Paranoia (008 of 170)

—of —
by Joseph Finder
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Paranoia by Joseph Finder. Copyright 2004 by Joseph Finder.
All Rights Reserved. Sharing not permitted.


Nicholas Wyatt was one scary dude. I had never met him before, but I'd seen him on TV, on CNBC, and on the corporate Web site, the video messages he'd recorded. I'd even caught a few glimpses of him, live, in my three years working for the company he founded. Up close he was even more intimidating. He had a deep tan, shoe polish–black hair that was gelled and combed straight back. His teeth were perfectly even and Vegas-white.

He was fifty-six but didn't look it, whatever fifty-six is supposed to look like. Anyway, he sure didn't look like my dad at fifty-six, a paunchy, balding old man even in his so-called prime. This was some other fifty-six.

I had no idea why he was here. What could the CEO of the company threaten me with that Meacham hadn't already pulled out? Death by a thousand paper cuts? Being eaten alive by wild boar?

Secretly I had this fleeting fantasy that he was going to high-five me, congratulate me for pulling off a good one, say he liked my spirit, my moxie. But that sad little daydream shriveled as quickly as it popped into my desperate mind. Nicholas Wyatt wasn't some basketball-playing priest. He was a vindictive son of a bitch.

I'd heard stories. I knew that if you had any brains you made a point of avoiding him. You kept your head down, tried not to attract his attention. He was famous for his rages, his tantrums and shouting matches. He was known to fire people on the spot, have Security pack up their desks, have them escorted out of the building. At his executive staff meetings he always picked one person to humiliate the whole time. You didn't go to him with bad news, and you didn't waste a split second of his time. If you were unlucky enough to have to make some PowerPoint presentation to him, you'd rehearse it and rehearse it until it was perfect, but if there was a single glitch in your presentation, he'd interrupt you, shouting, "I don't believe this!"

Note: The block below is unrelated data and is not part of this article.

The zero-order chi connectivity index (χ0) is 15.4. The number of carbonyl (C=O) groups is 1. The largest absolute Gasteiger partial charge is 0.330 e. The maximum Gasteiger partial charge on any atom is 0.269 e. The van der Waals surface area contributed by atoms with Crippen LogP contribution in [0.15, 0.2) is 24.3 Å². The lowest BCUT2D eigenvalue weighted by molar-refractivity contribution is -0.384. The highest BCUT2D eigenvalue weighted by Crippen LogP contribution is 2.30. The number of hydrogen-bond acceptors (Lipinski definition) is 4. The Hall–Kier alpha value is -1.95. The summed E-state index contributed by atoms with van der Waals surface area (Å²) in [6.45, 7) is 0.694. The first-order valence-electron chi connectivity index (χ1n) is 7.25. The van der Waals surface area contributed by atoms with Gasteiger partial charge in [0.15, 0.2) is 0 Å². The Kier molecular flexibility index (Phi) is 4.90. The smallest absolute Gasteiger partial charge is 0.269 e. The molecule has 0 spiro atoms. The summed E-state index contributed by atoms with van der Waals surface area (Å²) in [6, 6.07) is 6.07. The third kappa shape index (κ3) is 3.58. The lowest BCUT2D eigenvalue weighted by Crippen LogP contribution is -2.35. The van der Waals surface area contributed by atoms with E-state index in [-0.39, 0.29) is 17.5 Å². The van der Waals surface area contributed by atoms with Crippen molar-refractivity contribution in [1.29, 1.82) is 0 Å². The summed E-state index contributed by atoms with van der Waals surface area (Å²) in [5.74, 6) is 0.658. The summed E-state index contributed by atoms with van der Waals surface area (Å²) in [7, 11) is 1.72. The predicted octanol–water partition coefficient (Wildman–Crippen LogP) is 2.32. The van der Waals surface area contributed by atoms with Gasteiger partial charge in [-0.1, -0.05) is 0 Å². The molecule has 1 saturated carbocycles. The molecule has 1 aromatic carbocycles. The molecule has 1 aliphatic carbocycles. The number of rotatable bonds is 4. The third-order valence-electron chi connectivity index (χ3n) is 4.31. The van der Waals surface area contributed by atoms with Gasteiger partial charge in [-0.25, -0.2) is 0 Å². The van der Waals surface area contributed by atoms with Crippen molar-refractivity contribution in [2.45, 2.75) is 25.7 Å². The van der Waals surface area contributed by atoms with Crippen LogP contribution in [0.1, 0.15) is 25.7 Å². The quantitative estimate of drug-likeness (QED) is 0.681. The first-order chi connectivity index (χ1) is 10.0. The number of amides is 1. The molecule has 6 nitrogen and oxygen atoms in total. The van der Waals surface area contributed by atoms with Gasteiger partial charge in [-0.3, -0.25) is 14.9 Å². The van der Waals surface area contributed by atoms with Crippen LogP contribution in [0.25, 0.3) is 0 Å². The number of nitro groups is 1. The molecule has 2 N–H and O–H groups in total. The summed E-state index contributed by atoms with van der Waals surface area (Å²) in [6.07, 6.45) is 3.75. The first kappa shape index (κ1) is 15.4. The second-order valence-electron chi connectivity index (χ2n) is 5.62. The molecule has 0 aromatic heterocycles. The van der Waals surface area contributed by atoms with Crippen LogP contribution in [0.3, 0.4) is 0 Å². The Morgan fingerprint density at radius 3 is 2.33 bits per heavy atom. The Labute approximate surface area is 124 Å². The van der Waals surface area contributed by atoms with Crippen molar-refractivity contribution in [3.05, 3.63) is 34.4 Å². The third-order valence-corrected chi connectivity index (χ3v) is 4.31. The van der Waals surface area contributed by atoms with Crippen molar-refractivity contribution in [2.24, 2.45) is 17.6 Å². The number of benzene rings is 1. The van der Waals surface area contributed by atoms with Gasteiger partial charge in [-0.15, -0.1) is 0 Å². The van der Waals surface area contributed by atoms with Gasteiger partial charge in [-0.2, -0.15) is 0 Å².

People said he'd mellowed a lot since the early years, but from what? He was viciously competitive, a weightlifter and triathlete. Guys who worked out in the company gym said he was always challenging the serious jocks to chin-up competitions. He never lost, and when the other guy gave up he'd taunt, "Want me to keep going?" They said he had the body of Arnold Schwarzenegger, like a brown condom stuffed with walnuts.

Not only was he insane about winning, for him it wasn't sweet unless he also got to ridicule the loser. At a companywide Christmas party he once wrote the name of his chief competitor, Trion Systems, on a wine bottle, and smashed it against the wall, to a lot of drunken cheering and catcalls.

He ran a high-testosterone shop. His top guys all dressed like he did, in seven-thousand-dollar suits by Armani or Prada or Brioni or Kiton or other designers I hadn't even heard of. And they put up with his shit because they were disgustingly well compensated for it. The joke about him that everybody's heard by now: What's the difference between God and Nicholas Wyatt? God doesn't think he's Nicholas Wyatt.

Nick Wyatt slept three hours a night, seemed to eat nothing but PowerBars for breakfast and lunch, was a nuclear reactor of nervous energy, perspired heavily. People called him "The Exterminator." He managed by fear and never forgot a slight. When an ex-friend of his got fired as CEO of some big tech company, he sent a wreath of black roses—his assistants always knew where to get black roses. The quote he's famous for, the one thing he repeated so often it should have been carved in granite above the main entrance, made into a screen saver on everyone's desktop, was "Of course I'm paranoid. I want everyone who works for me to be paranoid. Success demands paranoia."


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